The third method is courtship, and while it is under one section, it differs with each family.  I will detail my own family’s method here as an example.  I feel, as an 18 year old woman, that I have and will have much freedom in my relationships with young men.  I think that the man who wants to ‘get to know me’ will also have a lot of freedom.  He will not feel pressured into marriage, but he won’t be able to be vague about his intentions either. 

Courtship is like dating, where a couple does things together, talks, and gets to know eachother and their respective families.  The difference is that the couple does things in the open, with groups, or with family.  They do not find the need to ‘be alone’, knowing that temptation is often right behind them in that time.  Also, courtship works toward an end.  The goal, eventually, is to culminate the relationship in marriage.  People don’t get to play games.  There is no deceit or falsity, because anything that might be gained by being so can’t be gained in daylight. 

Obviously, this is the method I advocate.  Now, some people may be alarmed by the fact that I have ‘gone out’ with young men when I am committed to courtship.  I will tell you why.  First, I am eighteen and graduated.  I have new responsiblities and new privileges.  Second, I had an understanding with these young men that we were ‘just friends’.  Thirdly, I cleared the whole event with my parents.  So for two friends to go out, eat at a bistro, and look at an art gallery in broad daylight with other people present gives 1) accountability; 2) preserves purity; and 3) maintains friendship.  These young men were friends who my father knew and who I knew did not have deeper intentions.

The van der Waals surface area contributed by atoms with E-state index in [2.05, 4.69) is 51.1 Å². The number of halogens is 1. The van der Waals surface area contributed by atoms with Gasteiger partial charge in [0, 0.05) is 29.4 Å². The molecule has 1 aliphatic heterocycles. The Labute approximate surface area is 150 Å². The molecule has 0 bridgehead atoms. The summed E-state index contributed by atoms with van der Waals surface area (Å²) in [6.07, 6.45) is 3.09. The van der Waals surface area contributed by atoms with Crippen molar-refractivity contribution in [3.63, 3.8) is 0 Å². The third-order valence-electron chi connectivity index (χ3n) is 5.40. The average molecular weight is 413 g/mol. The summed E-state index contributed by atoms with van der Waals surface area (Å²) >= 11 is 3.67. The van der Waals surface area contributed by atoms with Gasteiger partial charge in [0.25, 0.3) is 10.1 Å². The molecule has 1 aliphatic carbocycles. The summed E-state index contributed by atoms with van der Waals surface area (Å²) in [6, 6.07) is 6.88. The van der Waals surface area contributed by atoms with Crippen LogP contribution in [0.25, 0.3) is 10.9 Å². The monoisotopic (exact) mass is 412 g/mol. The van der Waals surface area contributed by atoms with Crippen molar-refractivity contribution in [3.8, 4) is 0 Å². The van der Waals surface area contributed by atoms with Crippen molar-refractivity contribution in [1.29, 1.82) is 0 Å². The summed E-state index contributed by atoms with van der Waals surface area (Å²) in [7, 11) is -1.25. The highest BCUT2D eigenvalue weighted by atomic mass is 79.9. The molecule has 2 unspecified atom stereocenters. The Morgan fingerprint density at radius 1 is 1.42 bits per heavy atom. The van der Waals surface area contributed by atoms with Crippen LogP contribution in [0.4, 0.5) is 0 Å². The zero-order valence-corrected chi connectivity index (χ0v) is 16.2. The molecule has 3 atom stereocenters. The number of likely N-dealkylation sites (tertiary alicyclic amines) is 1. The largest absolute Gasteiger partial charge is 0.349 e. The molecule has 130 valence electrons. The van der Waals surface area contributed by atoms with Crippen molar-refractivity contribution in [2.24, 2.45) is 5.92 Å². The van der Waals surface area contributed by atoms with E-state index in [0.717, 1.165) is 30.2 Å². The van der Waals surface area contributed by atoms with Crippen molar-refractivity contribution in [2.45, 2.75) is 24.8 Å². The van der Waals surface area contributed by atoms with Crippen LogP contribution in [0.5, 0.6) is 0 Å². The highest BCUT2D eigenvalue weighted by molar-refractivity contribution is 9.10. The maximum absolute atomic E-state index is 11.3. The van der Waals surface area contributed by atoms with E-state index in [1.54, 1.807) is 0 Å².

A choke hold on a relationship will kill it.  There must be some trust, some freedom, or the couple will become a greenhouse plant that dies when real weather rolls in.  But by the same token, there must be adult supervision and guidance.  Couples are still young.  There must be accountability. 

To some of my readers this may come as a complete shock.  Perhaps you never considered the problems with dating and are less than convinced.  For those of you who are still doubting, I suggest reading “When God Writes Your Love Story” by Eric and Leslie Ludy.  Also, evaluate your motives:  would accountability grate on you?  If so, what are you doing now that you couldn’t do with parents or adults present? 

Think about these methods and make sure that you and your family have firmly established the method you choose for relationships after high school.  That day will come quickly.  Be prepared!

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One Response

  1. Great concepts, thanks I am in a courtship right now and am a firm believer in it : )
    I thinks its safer and to honest more fun to have people enjoy with you what God has brought together : )

    Here is my story/with pictures; http://aradiantlife.wordpress.com/a-love-that-will-last/